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La Dolce Vita

How to live more like an Italian: a slow, beautiful, and meaningful everyday life.

By Caroline Faubert

Photo by Pexels

After traveling to Italy this past Fall, I learned many things in only ten short days. Among them, I discovered that there are countless types of pasta, Vespas don’t yield to pedestrians, and most importantly, I indulged in Italy’s beautiful way of life. Often described as “La Dolce Vita,” or the sweet life, Italians have a way of finding beauty in mundane everyday tasks, a concept so foreign to me. In the United States, the fast-paced lifestyle and “hustle culture” sets the standard of living as working oneself to exhaustion. In Italy, however, I couldn’t help but notice how different the mentality was.

A perfect example of how people live this slow-paced life is mealtime etiquette. Italians take their time to savor their food for each meal of the day. They view eating as valuable time to relax with friends and family. The meals consist of several portions that are small, spread out, and full of high-quality ingredients. As a result, Italians can relish the food in front of them, prioritize conversation, and connect with those around them. I found this to be very different from what I am used to, with quick, solo meals during breaks in a busy schedule. The Italian way of eating, which I enjoyed during my trip, was liberating and forced me to slow down and live in the moment. I now try to eat at least one meal a day in a more laid-back fashion, valuing each meal as one to be celebrated.

I also noticed the beauty in the Italians’ everyday routine. From the time they wake up to the time they go to bed, there is no rush or sense of urgency. Instead, they choose to be relaxed and present in the moment. Each hour of the day is savored, and filled with mindfulness and gratitude. This doesn’t necessarily mean they are sitting around doing nothing, but taking whatever task one has and making the most of it. This practice forces you to be more present, which is something we could all benefit from.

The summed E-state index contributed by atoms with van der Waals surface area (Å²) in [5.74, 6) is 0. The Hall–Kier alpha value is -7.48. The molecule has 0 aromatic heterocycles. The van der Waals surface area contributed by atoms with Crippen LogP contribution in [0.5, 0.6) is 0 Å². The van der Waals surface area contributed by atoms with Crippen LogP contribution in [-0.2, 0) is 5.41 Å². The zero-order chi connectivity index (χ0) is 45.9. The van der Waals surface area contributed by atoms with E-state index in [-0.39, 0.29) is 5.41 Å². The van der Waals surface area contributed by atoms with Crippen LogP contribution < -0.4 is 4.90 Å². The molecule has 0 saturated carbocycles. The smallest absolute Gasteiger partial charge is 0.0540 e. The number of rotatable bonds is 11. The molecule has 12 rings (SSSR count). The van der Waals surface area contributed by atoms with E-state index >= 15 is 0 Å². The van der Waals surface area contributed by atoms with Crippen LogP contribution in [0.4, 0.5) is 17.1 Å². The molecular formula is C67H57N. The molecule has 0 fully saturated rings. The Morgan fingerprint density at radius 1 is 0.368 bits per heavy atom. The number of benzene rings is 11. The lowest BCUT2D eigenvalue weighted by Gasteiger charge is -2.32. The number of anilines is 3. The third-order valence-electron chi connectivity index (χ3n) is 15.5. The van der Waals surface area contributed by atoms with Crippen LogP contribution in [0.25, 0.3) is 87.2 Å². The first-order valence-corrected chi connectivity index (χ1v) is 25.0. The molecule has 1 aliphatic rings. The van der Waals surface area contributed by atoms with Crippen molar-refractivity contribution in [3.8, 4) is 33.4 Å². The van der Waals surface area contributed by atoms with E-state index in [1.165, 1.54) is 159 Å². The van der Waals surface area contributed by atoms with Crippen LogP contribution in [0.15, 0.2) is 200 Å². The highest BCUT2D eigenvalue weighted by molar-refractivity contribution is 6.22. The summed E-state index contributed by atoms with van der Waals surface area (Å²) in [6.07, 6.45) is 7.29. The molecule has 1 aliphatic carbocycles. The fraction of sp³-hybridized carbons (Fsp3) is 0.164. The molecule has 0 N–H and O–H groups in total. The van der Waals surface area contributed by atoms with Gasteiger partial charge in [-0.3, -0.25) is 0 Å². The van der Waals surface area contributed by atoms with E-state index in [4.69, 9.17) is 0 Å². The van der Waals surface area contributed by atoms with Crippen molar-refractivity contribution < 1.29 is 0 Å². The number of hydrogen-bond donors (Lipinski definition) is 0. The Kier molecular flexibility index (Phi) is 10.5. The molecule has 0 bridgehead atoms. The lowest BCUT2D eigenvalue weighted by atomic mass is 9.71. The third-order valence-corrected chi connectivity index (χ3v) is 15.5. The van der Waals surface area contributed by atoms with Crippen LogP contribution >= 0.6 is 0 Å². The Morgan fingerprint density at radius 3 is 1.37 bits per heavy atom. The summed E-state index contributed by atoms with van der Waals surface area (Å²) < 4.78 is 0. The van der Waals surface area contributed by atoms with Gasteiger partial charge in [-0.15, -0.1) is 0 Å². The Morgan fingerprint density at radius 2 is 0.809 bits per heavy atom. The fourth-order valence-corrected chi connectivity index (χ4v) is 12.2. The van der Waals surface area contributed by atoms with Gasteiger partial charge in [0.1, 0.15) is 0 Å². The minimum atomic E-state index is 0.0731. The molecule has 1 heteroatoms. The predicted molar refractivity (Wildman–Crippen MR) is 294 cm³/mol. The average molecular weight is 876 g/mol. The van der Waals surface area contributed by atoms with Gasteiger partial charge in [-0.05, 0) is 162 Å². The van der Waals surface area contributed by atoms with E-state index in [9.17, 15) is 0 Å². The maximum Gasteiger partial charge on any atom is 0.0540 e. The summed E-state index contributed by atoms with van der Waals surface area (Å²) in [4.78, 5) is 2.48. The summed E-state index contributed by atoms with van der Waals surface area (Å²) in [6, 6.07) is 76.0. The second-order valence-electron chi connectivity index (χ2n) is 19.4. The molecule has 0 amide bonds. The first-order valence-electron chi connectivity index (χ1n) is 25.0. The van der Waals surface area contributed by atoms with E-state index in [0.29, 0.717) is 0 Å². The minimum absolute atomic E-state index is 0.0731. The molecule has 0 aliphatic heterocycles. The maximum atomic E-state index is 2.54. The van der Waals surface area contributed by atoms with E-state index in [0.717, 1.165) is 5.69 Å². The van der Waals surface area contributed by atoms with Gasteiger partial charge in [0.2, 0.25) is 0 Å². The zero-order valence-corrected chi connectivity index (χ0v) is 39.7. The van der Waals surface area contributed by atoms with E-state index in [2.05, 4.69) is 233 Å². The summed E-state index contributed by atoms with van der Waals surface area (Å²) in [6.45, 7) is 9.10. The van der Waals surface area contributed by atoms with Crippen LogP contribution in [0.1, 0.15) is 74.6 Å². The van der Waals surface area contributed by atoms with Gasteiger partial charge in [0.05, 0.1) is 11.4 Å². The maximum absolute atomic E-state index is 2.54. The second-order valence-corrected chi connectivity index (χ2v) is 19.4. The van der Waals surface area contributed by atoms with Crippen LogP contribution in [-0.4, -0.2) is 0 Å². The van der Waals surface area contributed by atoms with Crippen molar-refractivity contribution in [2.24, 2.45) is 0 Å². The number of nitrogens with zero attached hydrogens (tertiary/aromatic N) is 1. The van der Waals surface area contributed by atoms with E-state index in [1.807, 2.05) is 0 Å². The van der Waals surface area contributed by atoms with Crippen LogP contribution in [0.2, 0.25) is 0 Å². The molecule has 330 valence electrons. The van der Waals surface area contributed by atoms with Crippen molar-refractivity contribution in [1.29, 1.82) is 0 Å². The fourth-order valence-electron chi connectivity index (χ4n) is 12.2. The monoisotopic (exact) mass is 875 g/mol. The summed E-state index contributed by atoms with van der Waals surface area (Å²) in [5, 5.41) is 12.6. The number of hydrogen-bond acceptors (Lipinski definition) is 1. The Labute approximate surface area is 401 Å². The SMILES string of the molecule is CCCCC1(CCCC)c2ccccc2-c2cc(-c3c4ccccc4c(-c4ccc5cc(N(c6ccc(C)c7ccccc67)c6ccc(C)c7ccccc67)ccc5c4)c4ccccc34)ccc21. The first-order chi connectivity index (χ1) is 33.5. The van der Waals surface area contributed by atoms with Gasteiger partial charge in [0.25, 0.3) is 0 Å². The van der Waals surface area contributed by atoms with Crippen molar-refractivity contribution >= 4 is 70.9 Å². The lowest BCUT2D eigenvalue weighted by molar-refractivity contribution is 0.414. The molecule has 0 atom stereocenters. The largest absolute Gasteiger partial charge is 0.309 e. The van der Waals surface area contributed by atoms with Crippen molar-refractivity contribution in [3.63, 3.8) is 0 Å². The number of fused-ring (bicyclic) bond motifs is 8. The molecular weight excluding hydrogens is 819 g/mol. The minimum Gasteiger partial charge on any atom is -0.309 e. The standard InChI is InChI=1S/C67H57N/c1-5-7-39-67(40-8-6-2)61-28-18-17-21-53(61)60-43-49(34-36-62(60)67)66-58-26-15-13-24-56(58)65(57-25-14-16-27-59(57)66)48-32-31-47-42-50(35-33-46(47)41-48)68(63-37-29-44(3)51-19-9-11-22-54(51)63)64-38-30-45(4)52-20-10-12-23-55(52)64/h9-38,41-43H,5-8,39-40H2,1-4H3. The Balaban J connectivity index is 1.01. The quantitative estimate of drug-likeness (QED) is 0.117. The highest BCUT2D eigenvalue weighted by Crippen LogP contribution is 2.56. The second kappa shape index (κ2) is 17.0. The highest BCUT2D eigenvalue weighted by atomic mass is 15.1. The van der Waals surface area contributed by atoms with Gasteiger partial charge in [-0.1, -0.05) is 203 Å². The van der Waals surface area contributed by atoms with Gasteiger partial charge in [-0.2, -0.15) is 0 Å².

You don’t necessarily have to travel to the rolling hills of Tuscany to live “La Dolce Vita.” This sweet life is a mindset we can all adopt from anywhere in the world. Living with this sense of purpose will romanticize your everyday life, and make the average elements of a typical day more meaningful. While it's easy to get caught up in the stress and chaos of life, adding some stillness to your day can make your time much more valuable.

My trip to Italy opened my eyes to how much I had been overworking myself. Even in Florence, a bustling city, I observed that the people around me prioritized their peace and happiness more than the productivity of their day. I saw how even doing absolutely nothing can make for a rewarding day if that is what it takes to appreciate life to the fullest. I am so grateful for those ten days in Italy for showing me what “La Dolce Vita” is all about.


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